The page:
Near the start of his Monday evening broadcast, Fox News opinion host Sean Hannity asked why “fake news CNN, conspiracy-TV MSNBC today” weren’t covering the U.S. strike on Syria that had taken place three nights prior. “Why isn’t it front-page news everywhere?” he asked.
As Hannity well knew, the days-old military action had been pre-empted—even, briefly, on Fox News—by scandal around the host himself. Sean Hannity had been named in federal court as a secret client of President Donald Trump’s personal lawyer Michael Cohen. This was a story that, like so many of recent vintage, combined soap-opera shock with legitimate news-value. It also raises a number of questions, chief among them Fox News’s ability to fairly cover an embattled lawyer with a previously undisclosed connection to one of their hosts.
Sean Hannity used his broadcast to complain about the media’s obsession with him. His comments were likely unwise—existing as statements pertaining, if tangentially, to an ongoing investigation—and were certainly as hypocritical as spectators have come to expect. Hannity has made a career of hounding public figures, some of whom are now private citizens; Hillary Clinton and James Comey are unlikely to hold office ever again. So Hannity promoting the idea that a public person should be able to keep an essential fact private is surprising, especially for someone whose Javert-like pursuit of Hillary Clinton continued through Monday’s broadcast. Sean Hannity is arguing for his right to keep his relationship with Cohen private even as he’s relentlessly pushing himself forward as an expert voice on Cohen, among other topics. It’s hard not to wonder how much this provocateur really minds being the center of attention—even as it represents a threat to him, and indicates the precarious position his network occupies in this unchartered era.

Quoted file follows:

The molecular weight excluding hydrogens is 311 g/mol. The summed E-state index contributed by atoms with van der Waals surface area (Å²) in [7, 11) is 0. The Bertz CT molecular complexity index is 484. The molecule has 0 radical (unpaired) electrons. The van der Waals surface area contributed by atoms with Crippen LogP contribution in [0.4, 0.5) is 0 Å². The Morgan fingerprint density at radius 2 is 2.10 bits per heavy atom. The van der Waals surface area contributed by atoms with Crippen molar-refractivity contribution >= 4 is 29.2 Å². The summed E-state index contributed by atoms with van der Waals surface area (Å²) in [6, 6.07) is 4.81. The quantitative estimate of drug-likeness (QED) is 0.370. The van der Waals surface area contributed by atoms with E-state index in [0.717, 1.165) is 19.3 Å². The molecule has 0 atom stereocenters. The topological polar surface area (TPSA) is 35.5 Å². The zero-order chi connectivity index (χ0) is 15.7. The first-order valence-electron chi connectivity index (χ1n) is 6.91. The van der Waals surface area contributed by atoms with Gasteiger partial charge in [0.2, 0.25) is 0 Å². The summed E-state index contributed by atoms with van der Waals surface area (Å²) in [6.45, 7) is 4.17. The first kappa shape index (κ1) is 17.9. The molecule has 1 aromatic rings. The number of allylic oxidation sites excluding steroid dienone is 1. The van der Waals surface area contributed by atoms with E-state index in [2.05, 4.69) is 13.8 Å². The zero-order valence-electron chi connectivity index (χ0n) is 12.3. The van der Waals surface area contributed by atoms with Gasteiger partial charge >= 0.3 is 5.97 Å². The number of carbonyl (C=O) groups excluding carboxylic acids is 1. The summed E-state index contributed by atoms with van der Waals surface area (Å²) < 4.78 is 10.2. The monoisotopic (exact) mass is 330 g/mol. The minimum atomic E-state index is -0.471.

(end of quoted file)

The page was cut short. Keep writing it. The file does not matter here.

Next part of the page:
The Hannity story was revealed on Fox News during anchor Shepard Smith’s daytime broadcast by correspondent Laura Ingle, who said Hannity’s name then half-sighed, half-laughed, “So moving on to the rest of what’s happening today…” The institutional discomfort was understandable; Smith called Hannity’s being named in court “for us, the elephant in the room.” Smith has been navigating complications caused by Fox News’s freewheeling opinion hosts for some time: He told Time in an interview earlier this year that his colleagues at Fox News’s opinion desk “don’t really have rules… They can say whatever they want,” earning a harsh critique from Hannity in return. For Fox News, a network who before President Donald Trump’s election had neatly proscribed boundaries within which to operate, making waves is nothing new. But genuinely making the news is an uncomfortable thing indeed.